A blistering letter from one former first selectman to another set off a chain reaction that could land the town’s Police Commission in a state Freedom of Information hearing.
The issue is a zoning change that cleared the way for a senior housing development at the former United Healthcare property on Monroe Turnpike. Attorney Timothy Herbst, who represents three residents of the Woodland Hills condominium complex across Route 111 from the proposed senior development, accused Police Commission Chairman Raymond Baldwin and the other commissioners of meddling in the proceedings, besmirching the head of the town’s police union, and conducting an illegal commission meeting via email.
In a letter dated May 22, Herbst wrote that Baldwin and the Police Commission had interfered in the zoning case in crafting a letter to the Planning & Zoning Commission back in December before the P&Z approved the zone change. In the letter Chief Michael Lombardo and then-Chairman Angelo Magliocco disputed Sgt. Robert Coppola’s testimony to the commission that the Police Department’s manpower was stretched thin. Coppola testified under subpoena from Herbst, whose clients opposed the zoning change.
In their response, which was also published in the Trumbull Times, Magliocco and Lombardo stated that Coppola’s testimony did not reflect the position of the police chief or commission.
“The Trumbull Police Commission is in constant communication with the chief regarding current and future staffing needs,” the two wrote. “The safety of the public is and always will be our number one priority and all police shifts are staffed at the required levels.”
But it was a series of emails between commissioners that Herbst read April 21, while reviewing documents of a Freedom of Information request he had filed against First Selectman Vicki Tesoro and the P&Z commissioner, that ignited the latest battle.
“This document review also revealed the Machiavellian actions that you took in holding an illegal meeting of the Police Commission,” Herbst wrote. “Specifically, your comments besmirched Sgt. Robert Coppola, an eighteen-year veteran of the force and the current Police Union President.”
In the email exchange, Baldwin, Commissioner Lisa Labella and Lombardo discussed Coppola’s comments. Baldwin told the others that Lombardo “vehemently” denied response times were a problem.
“Since the days I was on the TPD, the one thing our department has always been noted for is our quick response time to emergencies,” Baldwin wrote. “As First Selectman, and in the short time I’ve been on the Commission, officer response time has never been an issue or concern. Coppola overstepped his authority and overstated the situation.”
Lombardo later clarified that he believed Coppola had been referring to EMS calls, not police, in his comments about response time. But Coppola’s comments about the department’s manpower being stretched also drew ire.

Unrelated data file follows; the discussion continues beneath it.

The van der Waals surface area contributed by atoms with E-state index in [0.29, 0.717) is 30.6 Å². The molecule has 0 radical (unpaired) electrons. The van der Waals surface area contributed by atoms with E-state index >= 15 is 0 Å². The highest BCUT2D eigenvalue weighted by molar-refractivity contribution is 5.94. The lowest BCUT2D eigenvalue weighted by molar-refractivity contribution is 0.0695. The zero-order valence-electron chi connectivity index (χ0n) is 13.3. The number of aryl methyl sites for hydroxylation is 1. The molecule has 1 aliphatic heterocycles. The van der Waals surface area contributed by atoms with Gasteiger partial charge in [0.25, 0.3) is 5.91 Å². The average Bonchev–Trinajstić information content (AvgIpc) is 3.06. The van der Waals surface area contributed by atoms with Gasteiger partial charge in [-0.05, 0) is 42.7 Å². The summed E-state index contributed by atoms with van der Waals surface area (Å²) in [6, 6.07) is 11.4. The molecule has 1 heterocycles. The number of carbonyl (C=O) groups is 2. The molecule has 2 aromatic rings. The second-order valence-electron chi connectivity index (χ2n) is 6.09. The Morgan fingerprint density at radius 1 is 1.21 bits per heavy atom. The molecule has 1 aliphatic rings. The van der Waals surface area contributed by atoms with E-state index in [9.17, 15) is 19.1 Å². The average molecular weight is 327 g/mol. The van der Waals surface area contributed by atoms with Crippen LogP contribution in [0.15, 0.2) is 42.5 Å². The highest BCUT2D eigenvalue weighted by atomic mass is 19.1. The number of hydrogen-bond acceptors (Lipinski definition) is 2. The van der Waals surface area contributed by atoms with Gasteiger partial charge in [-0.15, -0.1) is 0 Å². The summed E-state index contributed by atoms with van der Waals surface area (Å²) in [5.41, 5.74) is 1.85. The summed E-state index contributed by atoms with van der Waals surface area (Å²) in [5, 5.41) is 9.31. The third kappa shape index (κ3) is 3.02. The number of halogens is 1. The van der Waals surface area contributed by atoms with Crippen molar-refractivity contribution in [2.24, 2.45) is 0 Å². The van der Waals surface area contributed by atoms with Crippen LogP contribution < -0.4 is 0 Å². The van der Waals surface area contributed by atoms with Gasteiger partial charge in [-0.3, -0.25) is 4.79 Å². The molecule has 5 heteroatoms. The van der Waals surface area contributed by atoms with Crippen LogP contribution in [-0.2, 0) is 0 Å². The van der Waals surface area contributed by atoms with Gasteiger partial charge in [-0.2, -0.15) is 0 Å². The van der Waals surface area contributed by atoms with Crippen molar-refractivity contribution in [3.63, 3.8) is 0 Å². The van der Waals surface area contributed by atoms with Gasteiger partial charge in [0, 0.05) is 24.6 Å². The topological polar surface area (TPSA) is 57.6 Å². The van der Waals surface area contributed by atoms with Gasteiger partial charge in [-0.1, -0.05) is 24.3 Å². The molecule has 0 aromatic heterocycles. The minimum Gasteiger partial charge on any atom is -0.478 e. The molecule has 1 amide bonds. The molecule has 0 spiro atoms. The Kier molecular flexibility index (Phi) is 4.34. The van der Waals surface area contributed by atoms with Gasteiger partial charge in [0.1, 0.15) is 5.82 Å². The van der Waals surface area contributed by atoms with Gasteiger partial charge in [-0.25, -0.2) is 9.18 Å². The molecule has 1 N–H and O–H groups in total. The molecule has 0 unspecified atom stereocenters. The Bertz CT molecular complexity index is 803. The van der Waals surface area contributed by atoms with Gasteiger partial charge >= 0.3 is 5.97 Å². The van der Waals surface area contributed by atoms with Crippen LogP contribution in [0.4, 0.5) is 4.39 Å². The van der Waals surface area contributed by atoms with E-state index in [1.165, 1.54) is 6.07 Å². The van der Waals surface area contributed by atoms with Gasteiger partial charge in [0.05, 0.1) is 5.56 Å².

“The Chief and Commission assess and allocate resources, not the union,” Baldwin wrote. “Coppola is not a spokesman for the TPD.”
Baldwin, who had served as the union president while a member of the Police Department, said he viewed Coppola’s comments as a union leader advocating for the members.
“I would have done the same when I headed the union,” he said. “But we (the commission) do not believe it is the place of the union head to testify to P&Z about manpower levels.”
Coppola, in a written response to the commission dated May 31, took exception to what he called questions about his credibility and misrepresentations about his testimony in the email exchange.
“We raised concerns about the impact of a proposed multi-unit development (with residential and medical components) relative to current police staffing levels,” he wrote. “Absent additional officers, especially on the midnight to 8 a.m. shift, it’s indisputable that emergency calls emanating from a new complex would leave us short-handed when other calls come in. We cannot be in two places at once. This is a matter of public safety, plain and simple.”
After receiving Herbst’s letter, Baldwin consulted Town Attorney Daniel Schopick, who advised him that the emails between commission members could constitute a commission meeting. In response, the commission at its May 14 meeting placed the emails and discussion of Herbst’s letter on the agenda. The meeting minutes indicate that by holding the discussion, the commission considered that the emailed correspondence was now part of the public record.
“The emails and so forth are now part of the minutes of that meeting. Everything that was discussed is documented,” Commission Clerk Vivian Munoz wrote in the minutes.
But Herbst also disputes whether the ex post facto meeting record truly documents everything that was discussed, stating that Baldwin selectively omitted some of the email communications from the May 14 agenda. Baldwin said he did not know what Herbst was referencing.
Herbst, who concluded his letter with a statement that he planned to file an FOI complaint against the commission, said he had seen the alleged missing documents during the April 21 Town Hall visit.
Baldwin brushed aside the threat of an FOI complaint and possible hearing.
“The potential FOI remedy would be to order us to create a public record of the discussion, which we’ve already done,” he said.